It seems that the Yahoo! Parenting writer has a little confusion about the gender of a woman’s betrothed:
A fiancée (with two E’s) is a female. This stay-at-home mother is engaged to a man; he is her fiancé.
If you read something on a site about a subject as important as health, you’d expect it to be accurate. But would you trust the credibility of a site like Yahoo! Health, if the writer made a mistake like this?
The writer, of course, meant principles (the basic elements, rules, or standards) of meditation. I wonder how many other homophonic errors this writer has made. Can we except that Yahoo! Health will feature an article on staff infections or the heartbreak of AIDES?
If you’re a conscientious writer who strives to be grammatically correct 100 percent of the time, but you still struggle with choosing between who and whom, take my advice: Choose who. If you’re wrong, 90 percent of your readers won’t know it and the rest won’t care. If you choose whom, you might be correct, but your writing will sound pretentious and stilted. And if you’re wrong, you might be mistaken for a writer for Yahoo! Shine:
Could that sound any uglier? The correct word happens to be who, because the pronoun is the subject of the verb had. The pronoun who is the subjective case (and hence, the subject of verbs); whom is the objective case (and the object of verbs or prepositions).
The Yahoo! Health site has been completely redesigned. But it brings with it more articles written by Yahoo! staffers and hence, more and more errors.
Here’s an example; it’s not the worst writing you’ll see on Yahoo!. It’s just bad enough to make me skeptical of the accuracy of the content.
Are there less opportunities to exercise outside? No, there are fewer opportunities to exercise outside, so people are getting less exercise and doing fewer exercises:
Actually, wrecking havoc would be a good thing. Better to wreck havoc than to wreak havoc (which means “to bring about” havoc):
I can’t begin to fathom why the writer thought this apostrophe was necessary:
Yahoo! Health has gotten a makeover! This is supposed to be an improvement, I suppose, over its previous incarnation. But is the content any better? If you’re seeking accurate information about health that’s also well-written, I suggest you look elsewhere. Here’s what I found in just the first article I tried to read:
The verb fess, derived from the verb confess, is not considered a contraction of confess. It’s just fess; no apostrophe required.
I thought the name of this journal was a little odd; that’s because the real name is the “Journal of Medical Internet Research.” And that claim that 90 percent of medical information on Wikipedia is inaccurate? That’s wrong, too.
The truth is that a study of Wikipedia information on ten common medical issues revealed that nine of the ten articles contained an error. NOT 90 percent of all medical information. That’s a huge difference and one that illustrates the writer’s inability to grasp a simple fact.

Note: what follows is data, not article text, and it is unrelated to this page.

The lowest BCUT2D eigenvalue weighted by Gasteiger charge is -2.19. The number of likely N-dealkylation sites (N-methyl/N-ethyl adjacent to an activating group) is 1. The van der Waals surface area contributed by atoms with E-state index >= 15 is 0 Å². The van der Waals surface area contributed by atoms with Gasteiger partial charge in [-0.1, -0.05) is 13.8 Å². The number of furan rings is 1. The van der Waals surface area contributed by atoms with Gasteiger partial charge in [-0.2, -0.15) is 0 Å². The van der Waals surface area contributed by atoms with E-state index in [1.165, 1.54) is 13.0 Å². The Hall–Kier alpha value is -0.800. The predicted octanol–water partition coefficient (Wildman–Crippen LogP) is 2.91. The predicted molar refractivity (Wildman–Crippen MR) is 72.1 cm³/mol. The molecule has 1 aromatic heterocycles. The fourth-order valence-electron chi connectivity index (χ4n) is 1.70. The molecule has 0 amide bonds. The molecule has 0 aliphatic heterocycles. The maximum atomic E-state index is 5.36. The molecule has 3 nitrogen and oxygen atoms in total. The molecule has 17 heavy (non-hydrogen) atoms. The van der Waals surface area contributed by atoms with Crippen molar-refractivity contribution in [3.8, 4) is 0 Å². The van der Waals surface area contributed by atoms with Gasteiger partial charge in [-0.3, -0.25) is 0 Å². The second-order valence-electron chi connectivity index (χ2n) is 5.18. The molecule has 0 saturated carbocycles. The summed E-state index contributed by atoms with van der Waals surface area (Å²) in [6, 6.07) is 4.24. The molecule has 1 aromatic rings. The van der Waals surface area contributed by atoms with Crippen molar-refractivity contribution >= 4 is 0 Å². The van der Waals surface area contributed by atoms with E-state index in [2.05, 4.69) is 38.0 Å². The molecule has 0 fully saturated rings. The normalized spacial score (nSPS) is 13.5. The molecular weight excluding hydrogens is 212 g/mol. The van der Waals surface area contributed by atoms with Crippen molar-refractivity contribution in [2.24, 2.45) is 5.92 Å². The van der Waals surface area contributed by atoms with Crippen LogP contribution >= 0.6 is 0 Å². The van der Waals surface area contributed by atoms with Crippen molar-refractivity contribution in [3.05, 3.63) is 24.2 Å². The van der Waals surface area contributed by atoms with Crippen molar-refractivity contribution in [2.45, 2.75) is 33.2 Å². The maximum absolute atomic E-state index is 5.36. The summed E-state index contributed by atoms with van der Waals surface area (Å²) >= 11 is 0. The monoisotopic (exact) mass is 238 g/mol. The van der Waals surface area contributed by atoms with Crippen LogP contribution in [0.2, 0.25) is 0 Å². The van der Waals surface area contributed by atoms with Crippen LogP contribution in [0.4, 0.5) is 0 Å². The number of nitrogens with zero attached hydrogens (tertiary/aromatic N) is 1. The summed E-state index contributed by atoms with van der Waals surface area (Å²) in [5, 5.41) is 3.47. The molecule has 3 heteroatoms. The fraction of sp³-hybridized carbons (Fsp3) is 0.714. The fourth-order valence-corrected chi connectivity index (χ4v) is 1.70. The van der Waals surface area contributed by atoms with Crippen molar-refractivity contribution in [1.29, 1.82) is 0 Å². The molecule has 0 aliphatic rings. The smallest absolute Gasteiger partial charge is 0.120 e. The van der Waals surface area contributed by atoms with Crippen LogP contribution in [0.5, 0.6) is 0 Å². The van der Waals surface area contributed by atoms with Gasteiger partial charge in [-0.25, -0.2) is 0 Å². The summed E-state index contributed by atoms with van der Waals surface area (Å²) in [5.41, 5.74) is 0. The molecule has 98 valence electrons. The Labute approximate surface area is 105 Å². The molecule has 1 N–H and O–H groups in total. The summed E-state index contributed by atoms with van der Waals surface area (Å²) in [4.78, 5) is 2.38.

If the American College of Obstetricians and Gynecologists (which for some strange reason is italicized) is a government website, that’s news to me. I’m sure it’s also news to ACOG:
Looking for accurate health and medical information? Follow the writer’s advice and try WebMD.
Oh, sweet Jesus. What happened to the writer for Yahoo! Beauty? Did she get caught up in the whole “never end a sentence with a preposition” myth? Is that the cause for this tortured and twisted statement?
Not that she couldn’t have written it without ending with a preposition: …sweet to reach for after dinner. Maybe she was trying to avoid two prepositions together. That might be a grammar myth I’ve never heard of.
Sigh. What can you expect from a writer who has interviewed Patricia Bannan and can’t get her name right here:
That kinda puts the kibosh on the credibility of the whole article, doesn’t it?
If you believe what you read on Yahoo! Shine, then you’d think that Burberry and designer Tom Ford had a joint fashion show in London:
Well, that’s a lie. They didn’t join up in London. The fashion show that the author refers to is strictly a Burberry affair. I have no idea why the writer dragged Mr. Ford into the mix. Just like I have no idea why she dragged a hyphen into this adverb and adjective mix:
Or why she dragged an apostrophe into this plural:
Perhaps she was confused about the location of the apostrophe (does it go before or after the S?), so she put it before and after the S, even though it doesn’t belong in 1990s:
Were the “mall rats” buying droves of hats? It’s kinda hard to picture that since droves means “a large mass of people.”
You might think that you’d have to be a high school graduate to write for Yahoo! Shine. And you’d think that a high school graduate would know that you can’t get a degree from high school, wouldn’t you? But you would be wrong:
You can’t get a degree from a high school. You can get a diploma, you can complete high school, you can graduate from high school. But the degree has to wait until college.
Ack! Someone at Yahoo! Shine misspelled Auckland. And that’s not all! There’s the incorrect whom. It should be who because it’s the subject of the verb, which is either was or wasn’t.
As for the abbreviation a.k.a (for “also known as”), the Associated Press style is without periods (aka), while the American Heritage Dictionary’s style is AKA.